He built the house in this location on purpose so he'd be away from the city but still close enough for business. It was near Aino's brother's place (an artist), and back then the house had a view of a lake.
The woods have grown taller, so you can't see the lake from the windows anymore. And in typical Finnish fashion, you can hardly see it from the highway running parallel to it. Even though the lake's only a few yards away, the trees are so thick that for a good chunk of the drive, you can't see the water at all.
I'd visited Ainola before (whether during the mission or in 1980 when the family visited for the summer, I'm not sure), and I remembered parts of the home and area. But I was surprised at how much I didn't remember.
We weren't allowed to take pictures inside, which is a pity, what with all the neat things in there.
The one thing that jumped out of my memory the moment I laid eyes on it was a painting over one door. It was just as I'd remembered it. The story connected with it is probably what made it stick with me.
Sibelius had synesthesia, and in his case it meant that sounds had colors. This particular painting has a lot of bright yellow in contrast to a dark background with blacks and reds. He named the painting after the sound he heard in connection with the yellow: D major.
Why I didn't remember the bright green fireplace a few feet away from the painting that he said sounded like F major, I'll never know.
Sibelius had six different ash trays for cigars, and Aino could always tell what mood he was in depending on which one he used. We thought it'd be a great idea for me to have six different chocolate dishes on my desk so Rob might have a fighting chance at knowing what mood I'm in each day!
Sibelius insisted that his rain gutters be made of wood instead of metal because wood sounded more pleasant when rain hit them.
The tour guide said that Sibelius required silence to work, and his daughters weren't allowed to make noise or (especially) play the piano while he composed.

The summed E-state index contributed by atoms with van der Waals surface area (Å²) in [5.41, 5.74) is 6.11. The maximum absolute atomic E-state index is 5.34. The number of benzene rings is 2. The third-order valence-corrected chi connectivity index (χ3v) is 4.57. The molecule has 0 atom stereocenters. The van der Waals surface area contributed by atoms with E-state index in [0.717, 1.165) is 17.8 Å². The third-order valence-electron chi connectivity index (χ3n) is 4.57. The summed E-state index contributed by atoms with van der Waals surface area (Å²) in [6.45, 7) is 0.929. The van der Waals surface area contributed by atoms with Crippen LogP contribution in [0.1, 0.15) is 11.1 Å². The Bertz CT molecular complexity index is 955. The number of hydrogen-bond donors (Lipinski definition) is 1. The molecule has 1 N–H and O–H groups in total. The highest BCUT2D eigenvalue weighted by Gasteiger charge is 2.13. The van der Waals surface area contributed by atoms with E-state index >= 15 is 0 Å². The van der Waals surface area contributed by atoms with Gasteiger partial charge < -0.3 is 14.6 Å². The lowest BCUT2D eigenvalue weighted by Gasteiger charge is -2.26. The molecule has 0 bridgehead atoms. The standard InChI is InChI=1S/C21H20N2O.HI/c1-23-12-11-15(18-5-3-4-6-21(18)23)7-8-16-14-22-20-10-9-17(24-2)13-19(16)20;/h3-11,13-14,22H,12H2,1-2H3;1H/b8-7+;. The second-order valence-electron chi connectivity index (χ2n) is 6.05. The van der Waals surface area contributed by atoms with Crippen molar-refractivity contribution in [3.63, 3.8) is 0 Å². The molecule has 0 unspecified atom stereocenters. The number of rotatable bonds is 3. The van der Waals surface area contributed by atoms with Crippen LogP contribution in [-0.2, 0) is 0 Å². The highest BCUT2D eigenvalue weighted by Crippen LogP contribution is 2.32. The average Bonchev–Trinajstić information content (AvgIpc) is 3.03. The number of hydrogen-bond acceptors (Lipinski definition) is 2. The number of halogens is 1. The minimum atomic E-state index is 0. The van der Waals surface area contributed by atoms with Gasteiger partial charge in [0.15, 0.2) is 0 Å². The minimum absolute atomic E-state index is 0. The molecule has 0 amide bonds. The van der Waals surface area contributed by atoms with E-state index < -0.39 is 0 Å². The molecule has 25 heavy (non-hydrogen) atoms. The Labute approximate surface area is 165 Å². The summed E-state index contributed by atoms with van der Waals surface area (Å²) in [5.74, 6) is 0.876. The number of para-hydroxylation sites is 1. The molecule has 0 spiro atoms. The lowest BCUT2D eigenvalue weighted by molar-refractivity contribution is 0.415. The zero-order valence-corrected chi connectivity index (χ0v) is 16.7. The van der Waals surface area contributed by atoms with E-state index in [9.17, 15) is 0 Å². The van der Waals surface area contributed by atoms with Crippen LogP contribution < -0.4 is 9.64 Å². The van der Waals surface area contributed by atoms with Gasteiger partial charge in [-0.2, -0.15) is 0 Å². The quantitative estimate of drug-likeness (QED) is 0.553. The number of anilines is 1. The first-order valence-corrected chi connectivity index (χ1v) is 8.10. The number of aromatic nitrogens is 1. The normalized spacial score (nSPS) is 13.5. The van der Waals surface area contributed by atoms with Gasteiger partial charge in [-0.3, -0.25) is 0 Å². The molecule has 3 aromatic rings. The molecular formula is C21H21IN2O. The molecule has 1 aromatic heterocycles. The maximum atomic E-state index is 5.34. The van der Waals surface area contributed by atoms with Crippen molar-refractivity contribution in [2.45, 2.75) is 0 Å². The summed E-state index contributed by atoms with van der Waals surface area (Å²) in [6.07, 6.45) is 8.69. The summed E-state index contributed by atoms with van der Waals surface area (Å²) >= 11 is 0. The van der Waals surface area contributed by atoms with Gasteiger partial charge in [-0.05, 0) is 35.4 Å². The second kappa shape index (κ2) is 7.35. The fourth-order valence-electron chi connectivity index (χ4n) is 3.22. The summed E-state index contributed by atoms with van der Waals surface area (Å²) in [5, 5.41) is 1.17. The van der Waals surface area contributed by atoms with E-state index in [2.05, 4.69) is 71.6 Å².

I've heard the same thing about other artists, writers, and painters who are or were fathers. And I couldn't help but think how differently mothers who try to produce art have to manage things. (If I needed absolute silence to write, I'd rarely get a darn thing done.)
One nice thing was how much the tour guide emphasized Aino's role in Sibelius's life, how her support enabled him to produce his work, and how without her, he probably wouldn't have gone far.Apparently in his old age, he became heavily self-critical and published little. He even burned some pieces he'd worked on for years and years. There's one big piece at least that is still unpublished, because he didn't think it was ready for the public, so people are respecting that.
Above is the exterior of the Sibelius family sauna (a fixture of any Finnish home), along with one of several wells on the property. A sauna needs its water!
Inside the sauna house, with the bathing and changing rooms.
The stove in the sauna.
Old buckets, stools, etc. from the sauna house.
An ingenious way to heat bath water: after the water gets hot in the tub, ladle it into the trough at the top, which then runs into the tub, located on the other side of the wall.
Another well. (And Mom and Dad.)
The graves of Jean and Aino Sibelius, located on the sunniest part of the property, in front of Aino's apple tree.